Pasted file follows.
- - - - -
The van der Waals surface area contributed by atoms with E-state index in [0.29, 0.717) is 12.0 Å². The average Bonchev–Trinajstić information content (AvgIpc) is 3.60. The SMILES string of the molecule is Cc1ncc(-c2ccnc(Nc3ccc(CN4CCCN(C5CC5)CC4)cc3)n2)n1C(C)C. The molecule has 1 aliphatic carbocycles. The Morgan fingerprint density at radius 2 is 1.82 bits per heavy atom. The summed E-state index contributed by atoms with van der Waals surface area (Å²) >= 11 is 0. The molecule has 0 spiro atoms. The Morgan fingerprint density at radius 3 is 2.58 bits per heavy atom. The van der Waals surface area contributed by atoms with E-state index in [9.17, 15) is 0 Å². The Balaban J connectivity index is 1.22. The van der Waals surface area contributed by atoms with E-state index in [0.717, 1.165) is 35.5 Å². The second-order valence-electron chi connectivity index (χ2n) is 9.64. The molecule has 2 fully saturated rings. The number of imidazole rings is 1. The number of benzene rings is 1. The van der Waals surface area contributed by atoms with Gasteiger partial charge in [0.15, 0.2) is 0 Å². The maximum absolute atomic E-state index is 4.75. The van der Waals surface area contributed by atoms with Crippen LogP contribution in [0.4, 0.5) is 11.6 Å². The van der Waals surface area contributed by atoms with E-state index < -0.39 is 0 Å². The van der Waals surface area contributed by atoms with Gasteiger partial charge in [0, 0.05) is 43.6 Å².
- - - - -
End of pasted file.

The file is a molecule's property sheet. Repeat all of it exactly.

The van der Waals surface area contributed by atoms with E-state index in [0.29, 0.717) is 12.0 Å². The average Bonchev–Trinajstić information content (AvgIpc) is 3.60. The SMILES string of the molecule is Cc1ncc(-c2ccnc(Nc3ccc(CN4CCCN(C5CC5)CC4)cc3)n2)n1C(C)C. The molecule has 1 aliphatic carbocycles. The Morgan fingerprint density at radius 2 is 1.82 bits per heavy atom. The summed E-state index contributed by atoms with van der Waals surface area (Å²) >= 11 is 0. The molecule has 0 spiro atoms. The Morgan fingerprint density at radius 3 is 2.58 bits per heavy atom. The van der Waals surface area contributed by atoms with E-state index in [9.17, 15) is 0 Å². The Balaban J connectivity index is 1.22. The van der Waals surface area contributed by atoms with E-state index in [0.717, 1.165) is 35.5 Å². The second-order valence-electron chi connectivity index (χ2n) is 9.64. The molecule has 2 fully saturated rings. The number of imidazole rings is 1. The number of benzene rings is 1. The van der Waals surface area contributed by atoms with Gasteiger partial charge in [0.15, 0.2) is 0 Å². The maximum absolute atomic E-state index is 4.75. The van der Waals surface area contributed by atoms with Crippen LogP contribution in [0.4, 0.5) is 11.6 Å². The van der Waals surface area contributed by atoms with E-state index < -0.39 is 0 Å². The van der Waals surface area contributed by atoms with Gasteiger partial charge in [0, 0.05) is 43.6 Å².